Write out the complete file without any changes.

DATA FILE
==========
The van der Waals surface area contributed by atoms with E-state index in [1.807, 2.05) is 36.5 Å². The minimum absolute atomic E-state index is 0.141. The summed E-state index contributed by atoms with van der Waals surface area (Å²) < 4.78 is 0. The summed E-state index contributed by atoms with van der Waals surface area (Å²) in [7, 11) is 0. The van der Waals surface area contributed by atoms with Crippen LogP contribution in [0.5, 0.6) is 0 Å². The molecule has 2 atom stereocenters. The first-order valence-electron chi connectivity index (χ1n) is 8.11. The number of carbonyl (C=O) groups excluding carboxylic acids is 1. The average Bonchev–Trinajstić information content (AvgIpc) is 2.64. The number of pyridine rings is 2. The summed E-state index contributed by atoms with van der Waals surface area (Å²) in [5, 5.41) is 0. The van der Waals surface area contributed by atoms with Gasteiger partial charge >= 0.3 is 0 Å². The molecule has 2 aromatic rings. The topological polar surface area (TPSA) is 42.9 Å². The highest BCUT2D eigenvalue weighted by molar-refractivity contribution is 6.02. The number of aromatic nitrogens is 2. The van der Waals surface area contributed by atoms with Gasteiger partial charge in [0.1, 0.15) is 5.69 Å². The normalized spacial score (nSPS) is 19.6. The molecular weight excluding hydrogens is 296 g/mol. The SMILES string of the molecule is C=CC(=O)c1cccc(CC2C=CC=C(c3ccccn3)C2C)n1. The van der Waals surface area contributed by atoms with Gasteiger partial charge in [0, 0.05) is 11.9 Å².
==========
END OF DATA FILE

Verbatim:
The van der Waals surface area contributed by atoms with E-state index in [1.807, 2.05) is 36.5 Å². The minimum absolute atomic E-state index is 0.141. The summed E-state index contributed by atoms with van der Waals surface area (Å²) < 4.78 is 0. The summed E-state index contributed by atoms with van der Waals surface area (Å²) in [7, 11) is 0. The van der Waals surface area contributed by atoms with Crippen LogP contribution in [0.5, 0.6) is 0 Å². The molecule has 2 atom stereocenters. The first-order valence-electron chi connectivity index (χ1n) is 8.11. The number of carbonyl (C=O) groups excluding carboxylic acids is 1. The average Bonchev–Trinajstić information content (AvgIpc) is 2.64. The number of pyridine rings is 2. The summed E-state index contributed by atoms with van der Waals surface area (Å²) in [5, 5.41) is 0. The van der Waals surface area contributed by atoms with Gasteiger partial charge >= 0.3 is 0 Å². The molecule has 2 aromatic rings. The topological polar surface area (TPSA) is 42.9 Å². The highest BCUT2D eigenvalue weighted by molar-refractivity contribution is 6.02. The number of aromatic nitrogens is 2. The van der Waals surface area contributed by atoms with Gasteiger partial charge in [0.1, 0.15) is 5.69 Å². The normalized spacial score (nSPS) is 19.6. The molecular weight excluding hydrogens is 296 g/mol. The SMILES string of the molecule is C=CC(=O)c1cccc(CC2C=CC=C(c3ccccn3)C2C)n1. The van der Waals surface area contributed by atoms with Gasteiger partial charge in [0, 0.05) is 11.9 Å².